Electron capture dissociation (ECD) has previously been shown by other research groups to result in greater peptide sequence coverage than other ion dissociation techniques and to localize labile posttranslational modifications. Here, ECD has been achieved for 10-13-mer peptides microelectrosprayed from 10 nM (10 fmol/μL) solutions and for tryptic peptides from a 50 nM unfractionated digest of a 28-kDa protein. Tandem Fourier transform ion cyclotron resonance (FTICR) mass spectra contain fragment ions corresponding to cleavages at all possible peptide backbone amine bonds, except on the N-terminal side of proline, for substance P and neurotensin. For luteinizing hormone-releasing hormone, all but two expected backbone amine bond cleavages are observed. The tandem FTICR mass spectra of the tryptic peptides contain fragment ions corresponding to cleavages at 6 of 12 (1545.7-Da peptide) and 8 of 21 (2944.5-Da peptide) expected backbone amine bonds. The present sensitivity is 200-2000 times higher than previously reported. These results show promise for ECD as a tool to produce sequence tags for identification of peptides in complex mixtures available only in limited amounts, as in proteomics.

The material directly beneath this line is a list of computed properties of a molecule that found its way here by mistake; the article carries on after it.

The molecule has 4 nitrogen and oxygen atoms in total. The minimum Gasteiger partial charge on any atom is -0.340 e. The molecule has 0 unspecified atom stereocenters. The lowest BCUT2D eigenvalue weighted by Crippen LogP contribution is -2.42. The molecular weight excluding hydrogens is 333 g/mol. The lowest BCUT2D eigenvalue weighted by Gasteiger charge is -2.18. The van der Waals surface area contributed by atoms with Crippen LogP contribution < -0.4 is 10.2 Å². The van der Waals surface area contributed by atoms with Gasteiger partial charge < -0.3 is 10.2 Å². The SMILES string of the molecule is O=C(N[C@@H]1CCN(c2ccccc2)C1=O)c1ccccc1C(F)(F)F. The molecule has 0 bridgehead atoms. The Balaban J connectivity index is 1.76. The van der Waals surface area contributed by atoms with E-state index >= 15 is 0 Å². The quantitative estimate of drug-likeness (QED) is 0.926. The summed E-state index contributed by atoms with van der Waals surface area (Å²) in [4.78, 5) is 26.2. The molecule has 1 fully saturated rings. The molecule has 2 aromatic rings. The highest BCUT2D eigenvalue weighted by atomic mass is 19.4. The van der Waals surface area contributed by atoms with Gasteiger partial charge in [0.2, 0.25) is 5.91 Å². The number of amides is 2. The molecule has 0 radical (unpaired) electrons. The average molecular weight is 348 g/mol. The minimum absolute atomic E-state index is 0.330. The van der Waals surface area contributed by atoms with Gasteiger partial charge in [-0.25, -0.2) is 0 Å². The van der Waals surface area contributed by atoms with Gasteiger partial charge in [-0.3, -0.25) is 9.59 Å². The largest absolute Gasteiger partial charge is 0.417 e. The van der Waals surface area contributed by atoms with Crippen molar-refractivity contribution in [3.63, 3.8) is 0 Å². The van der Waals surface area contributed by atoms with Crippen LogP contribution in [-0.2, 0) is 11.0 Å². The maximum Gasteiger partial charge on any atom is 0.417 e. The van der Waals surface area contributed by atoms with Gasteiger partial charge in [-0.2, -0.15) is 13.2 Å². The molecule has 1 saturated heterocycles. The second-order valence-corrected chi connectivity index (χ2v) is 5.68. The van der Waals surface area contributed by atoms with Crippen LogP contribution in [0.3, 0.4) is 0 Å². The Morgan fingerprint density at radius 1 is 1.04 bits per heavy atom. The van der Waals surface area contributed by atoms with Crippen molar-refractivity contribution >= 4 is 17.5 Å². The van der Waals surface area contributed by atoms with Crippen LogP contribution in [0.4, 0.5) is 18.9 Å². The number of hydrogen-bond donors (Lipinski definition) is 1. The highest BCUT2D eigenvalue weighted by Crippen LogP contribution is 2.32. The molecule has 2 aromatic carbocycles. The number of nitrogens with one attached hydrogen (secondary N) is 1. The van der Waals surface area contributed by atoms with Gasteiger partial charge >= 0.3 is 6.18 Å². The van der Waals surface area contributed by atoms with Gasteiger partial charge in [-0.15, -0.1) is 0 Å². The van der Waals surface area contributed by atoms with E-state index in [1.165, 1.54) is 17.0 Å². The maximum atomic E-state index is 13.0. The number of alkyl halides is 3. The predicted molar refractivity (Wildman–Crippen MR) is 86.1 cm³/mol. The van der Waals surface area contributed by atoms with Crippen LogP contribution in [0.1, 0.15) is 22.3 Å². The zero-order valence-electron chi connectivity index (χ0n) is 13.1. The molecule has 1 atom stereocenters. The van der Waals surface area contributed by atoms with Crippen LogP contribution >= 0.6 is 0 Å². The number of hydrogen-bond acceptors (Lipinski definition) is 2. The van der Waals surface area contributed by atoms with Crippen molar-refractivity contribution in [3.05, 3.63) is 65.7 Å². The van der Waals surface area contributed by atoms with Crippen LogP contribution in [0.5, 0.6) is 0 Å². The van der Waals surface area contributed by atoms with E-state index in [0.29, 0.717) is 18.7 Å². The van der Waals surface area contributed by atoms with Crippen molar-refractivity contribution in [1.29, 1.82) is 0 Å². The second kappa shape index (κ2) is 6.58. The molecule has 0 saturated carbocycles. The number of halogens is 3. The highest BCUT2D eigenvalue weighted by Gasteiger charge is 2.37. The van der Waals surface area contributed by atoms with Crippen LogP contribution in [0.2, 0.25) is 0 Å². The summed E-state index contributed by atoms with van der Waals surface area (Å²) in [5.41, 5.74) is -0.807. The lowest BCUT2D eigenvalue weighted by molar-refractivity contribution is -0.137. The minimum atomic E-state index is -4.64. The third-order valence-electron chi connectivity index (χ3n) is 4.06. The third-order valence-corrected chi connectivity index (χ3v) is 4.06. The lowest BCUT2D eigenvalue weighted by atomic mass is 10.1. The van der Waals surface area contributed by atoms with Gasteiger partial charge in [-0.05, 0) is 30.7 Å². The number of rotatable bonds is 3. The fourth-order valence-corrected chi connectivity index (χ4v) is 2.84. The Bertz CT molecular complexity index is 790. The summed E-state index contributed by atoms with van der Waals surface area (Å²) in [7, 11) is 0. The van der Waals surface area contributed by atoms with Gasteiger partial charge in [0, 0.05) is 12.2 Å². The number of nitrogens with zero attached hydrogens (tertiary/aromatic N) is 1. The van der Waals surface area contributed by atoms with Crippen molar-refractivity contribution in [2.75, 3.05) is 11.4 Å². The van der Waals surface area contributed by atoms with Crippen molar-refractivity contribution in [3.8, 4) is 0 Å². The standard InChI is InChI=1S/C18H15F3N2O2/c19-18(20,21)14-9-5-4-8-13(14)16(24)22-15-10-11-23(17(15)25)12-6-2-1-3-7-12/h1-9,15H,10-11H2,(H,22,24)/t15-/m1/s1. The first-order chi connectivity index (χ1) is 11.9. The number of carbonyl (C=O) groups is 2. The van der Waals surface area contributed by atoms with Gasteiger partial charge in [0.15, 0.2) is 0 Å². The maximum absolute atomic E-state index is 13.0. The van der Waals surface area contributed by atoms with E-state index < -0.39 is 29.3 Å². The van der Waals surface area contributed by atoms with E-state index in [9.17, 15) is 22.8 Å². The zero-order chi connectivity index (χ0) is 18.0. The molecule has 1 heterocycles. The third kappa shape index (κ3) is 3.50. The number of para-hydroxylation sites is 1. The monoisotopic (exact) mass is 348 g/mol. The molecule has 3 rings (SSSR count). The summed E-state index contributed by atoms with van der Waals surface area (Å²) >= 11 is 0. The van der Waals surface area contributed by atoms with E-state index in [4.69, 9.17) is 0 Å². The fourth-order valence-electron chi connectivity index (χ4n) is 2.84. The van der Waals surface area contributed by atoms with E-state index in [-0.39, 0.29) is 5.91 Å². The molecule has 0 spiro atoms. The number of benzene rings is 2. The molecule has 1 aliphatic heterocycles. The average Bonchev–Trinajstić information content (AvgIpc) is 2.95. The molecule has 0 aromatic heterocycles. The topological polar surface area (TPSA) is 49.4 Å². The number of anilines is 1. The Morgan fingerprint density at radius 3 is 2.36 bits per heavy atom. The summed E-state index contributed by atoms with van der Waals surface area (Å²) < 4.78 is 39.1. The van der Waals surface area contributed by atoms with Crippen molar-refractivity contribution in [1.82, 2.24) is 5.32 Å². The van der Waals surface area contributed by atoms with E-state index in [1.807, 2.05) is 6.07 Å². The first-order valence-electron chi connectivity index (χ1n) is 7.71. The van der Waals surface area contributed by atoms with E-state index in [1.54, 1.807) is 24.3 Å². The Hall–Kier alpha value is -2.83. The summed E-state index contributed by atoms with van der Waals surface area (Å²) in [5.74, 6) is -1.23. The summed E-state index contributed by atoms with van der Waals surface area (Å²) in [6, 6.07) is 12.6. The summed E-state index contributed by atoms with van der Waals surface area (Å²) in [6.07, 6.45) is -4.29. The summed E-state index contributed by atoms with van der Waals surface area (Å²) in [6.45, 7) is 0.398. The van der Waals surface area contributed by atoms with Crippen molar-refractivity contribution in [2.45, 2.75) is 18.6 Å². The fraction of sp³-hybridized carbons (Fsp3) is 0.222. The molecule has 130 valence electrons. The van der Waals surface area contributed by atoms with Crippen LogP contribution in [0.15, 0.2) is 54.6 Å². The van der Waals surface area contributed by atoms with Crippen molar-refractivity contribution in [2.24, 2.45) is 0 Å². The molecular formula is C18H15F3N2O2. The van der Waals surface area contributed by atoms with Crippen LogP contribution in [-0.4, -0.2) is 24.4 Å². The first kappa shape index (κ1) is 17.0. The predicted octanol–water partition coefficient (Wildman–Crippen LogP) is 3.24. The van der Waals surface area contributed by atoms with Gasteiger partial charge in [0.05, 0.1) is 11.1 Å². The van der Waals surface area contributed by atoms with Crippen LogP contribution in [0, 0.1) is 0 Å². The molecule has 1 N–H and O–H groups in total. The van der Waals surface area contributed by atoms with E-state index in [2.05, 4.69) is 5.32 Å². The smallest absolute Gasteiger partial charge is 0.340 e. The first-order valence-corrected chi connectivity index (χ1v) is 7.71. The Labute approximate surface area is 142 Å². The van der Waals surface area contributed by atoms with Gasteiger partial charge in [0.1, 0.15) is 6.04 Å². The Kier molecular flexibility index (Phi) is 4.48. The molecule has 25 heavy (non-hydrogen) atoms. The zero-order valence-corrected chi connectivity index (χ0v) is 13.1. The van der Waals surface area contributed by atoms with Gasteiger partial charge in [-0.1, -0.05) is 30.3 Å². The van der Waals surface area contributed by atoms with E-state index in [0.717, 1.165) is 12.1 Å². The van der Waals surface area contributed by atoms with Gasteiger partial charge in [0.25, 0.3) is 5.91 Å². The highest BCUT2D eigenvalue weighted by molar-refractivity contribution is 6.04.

ASJC Scopus subject areas
- Analytical Chemistry